In a small town in England last week, a man was saved from his burning car by firefighters. But it was the fimmediate action of paramedics in getting the man fitted with an oxygen mask and breathing pure oxygen that just as likely saved his life too.
The man, who was suffering from shock as a result of the fire, was not able to tell paramedics if he had breathed in smoke, so the paramedics gave him pure oxygen as a precaution. This was wise, as it turned out that a later examination revealed that he did in fact breathe in the poisonous fumes contained in smoke.
Anyone who gets within close proximity of a fire should take oxygen therapy afterwards, because the damaging effects of smoke inhalation can present themselves over days, weeks, and months–even if a person feels okay right after a fire. And with children, who have smaller lungs than adults which will fill completely with smoke and become damaged more quickly, it is imperative they take oxygen even if there’s no evidence of first-, second-, or third-degree burns or other obvious physical ailments.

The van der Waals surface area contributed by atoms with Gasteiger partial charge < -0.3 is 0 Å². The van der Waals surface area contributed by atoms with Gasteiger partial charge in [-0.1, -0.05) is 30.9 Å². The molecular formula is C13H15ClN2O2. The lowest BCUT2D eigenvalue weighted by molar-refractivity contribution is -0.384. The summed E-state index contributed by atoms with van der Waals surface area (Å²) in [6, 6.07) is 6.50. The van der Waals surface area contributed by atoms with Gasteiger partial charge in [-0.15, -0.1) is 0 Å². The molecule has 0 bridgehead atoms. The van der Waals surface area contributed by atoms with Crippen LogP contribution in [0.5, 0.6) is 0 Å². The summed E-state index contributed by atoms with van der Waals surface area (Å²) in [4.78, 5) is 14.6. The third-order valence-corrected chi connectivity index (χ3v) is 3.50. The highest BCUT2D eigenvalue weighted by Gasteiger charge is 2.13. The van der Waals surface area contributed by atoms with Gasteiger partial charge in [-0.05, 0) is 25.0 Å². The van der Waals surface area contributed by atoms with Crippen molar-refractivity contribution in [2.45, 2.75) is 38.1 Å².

If smoke inhalation goes untreated, it could lead to death within a day or two of exposure, even if the person doesn’t appear to have any symptoms immediately afterward. Smoke inhalation damages lung tissue, making it difficult for the body to absorb oxygen. What’s more smoke inhalation can actually worsen over time if proper care is not taken immediately, leading to complications months and years later that can permanently handicap, or even kill, a person. Taking oxygen immediately after exposure can not just keep you alive, but also allow you to have a normal life in the years to come.
Lastly, if you think smoke is the last thing you need to worry about if you are caught in or near a fire, consider this: A few years back, a Georgia man was found dead in his home after a fire. He had no burns; he suffered smoke inhalation. But the incredible thing was this: He lived in a small mobile home! In other words, all this man had to do to have a chance of surviving was move a few feet to a door or window–yet he could not even make it that far before losing consciousness. This demonstrates just how poisonous smoke is to your lungs.